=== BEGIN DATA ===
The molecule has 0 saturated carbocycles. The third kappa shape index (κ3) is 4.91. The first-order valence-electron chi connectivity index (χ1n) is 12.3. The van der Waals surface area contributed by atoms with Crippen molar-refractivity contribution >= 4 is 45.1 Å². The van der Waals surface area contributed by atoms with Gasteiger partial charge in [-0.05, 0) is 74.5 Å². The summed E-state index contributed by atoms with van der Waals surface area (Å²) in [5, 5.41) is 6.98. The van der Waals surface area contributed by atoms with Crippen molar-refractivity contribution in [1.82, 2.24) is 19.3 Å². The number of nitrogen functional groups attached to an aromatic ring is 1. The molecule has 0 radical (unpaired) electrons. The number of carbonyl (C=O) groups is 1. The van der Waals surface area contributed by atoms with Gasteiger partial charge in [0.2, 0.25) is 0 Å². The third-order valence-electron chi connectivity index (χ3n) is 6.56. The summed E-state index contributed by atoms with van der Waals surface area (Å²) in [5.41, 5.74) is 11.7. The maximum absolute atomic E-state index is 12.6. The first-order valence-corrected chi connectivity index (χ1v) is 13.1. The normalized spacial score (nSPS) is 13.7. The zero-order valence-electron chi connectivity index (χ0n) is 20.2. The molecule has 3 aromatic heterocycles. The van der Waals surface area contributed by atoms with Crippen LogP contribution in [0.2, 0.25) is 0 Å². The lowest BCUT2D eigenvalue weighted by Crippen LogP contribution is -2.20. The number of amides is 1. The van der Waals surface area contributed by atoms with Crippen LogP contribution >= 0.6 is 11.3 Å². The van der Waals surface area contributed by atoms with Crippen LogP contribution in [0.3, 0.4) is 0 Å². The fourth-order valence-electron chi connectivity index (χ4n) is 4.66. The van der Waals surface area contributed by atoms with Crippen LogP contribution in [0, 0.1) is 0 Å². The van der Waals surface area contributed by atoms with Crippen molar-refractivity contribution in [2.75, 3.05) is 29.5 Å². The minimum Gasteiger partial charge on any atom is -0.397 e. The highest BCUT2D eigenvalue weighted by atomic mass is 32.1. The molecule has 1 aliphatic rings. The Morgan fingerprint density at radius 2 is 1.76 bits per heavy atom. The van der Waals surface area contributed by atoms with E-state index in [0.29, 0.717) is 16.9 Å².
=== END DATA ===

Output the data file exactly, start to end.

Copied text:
The molecule has 0 saturated carbocycles. The third kappa shape index (κ3) is 4.91. The first-order valence-electron chi connectivity index (χ1n) is 12.3. The van der Waals surface area contributed by atoms with Crippen molar-refractivity contribution >= 4 is 45.1 Å². The van der Waals surface area contributed by atoms with Gasteiger partial charge in [-0.05, 0) is 74.5 Å². The summed E-state index contributed by atoms with van der Waals surface area (Å²) in [5, 5.41) is 6.98. The van der Waals surface area contributed by atoms with Crippen molar-refractivity contribution in [1.82, 2.24) is 19.3 Å². The number of nitrogen functional groups attached to an aromatic ring is 1. The molecule has 0 radical (unpaired) electrons. The number of carbonyl (C=O) groups is 1. The van der Waals surface area contributed by atoms with Gasteiger partial charge in [0.2, 0.25) is 0 Å². The third-order valence-electron chi connectivity index (χ3n) is 6.56. The summed E-state index contributed by atoms with van der Waals surface area (Å²) in [5.41, 5.74) is 11.7. The maximum absolute atomic E-state index is 12.6. The first-order valence-corrected chi connectivity index (χ1v) is 13.1. The normalized spacial score (nSPS) is 13.7. The zero-order valence-electron chi connectivity index (χ0n) is 20.2. The molecule has 3 aromatic heterocycles. The van der Waals surface area contributed by atoms with Crippen LogP contribution in [0.2, 0.25) is 0 Å². The lowest BCUT2D eigenvalue weighted by Crippen LogP contribution is -2.20. The number of amides is 1. The van der Waals surface area contributed by atoms with Crippen LogP contribution >= 0.6 is 11.3 Å². The van der Waals surface area contributed by atoms with Crippen LogP contribution in [0.3, 0.4) is 0 Å². The fourth-order valence-electron chi connectivity index (χ4n) is 4.66. The van der Waals surface area contributed by atoms with Crippen LogP contribution in [0, 0.1) is 0 Å². The van der Waals surface area contributed by atoms with Crippen molar-refractivity contribution in [2.75, 3.05) is 29.5 Å². The minimum Gasteiger partial charge on any atom is -0.397 e. The highest BCUT2D eigenvalue weighted by atomic mass is 32.1. The molecule has 1 aliphatic rings. The Morgan fingerprint density at radius 2 is 1.76 bits per heavy atom. The van der Waals surface area contributed by atoms with E-state index in [0.29, 0.717) is 16.9 Å².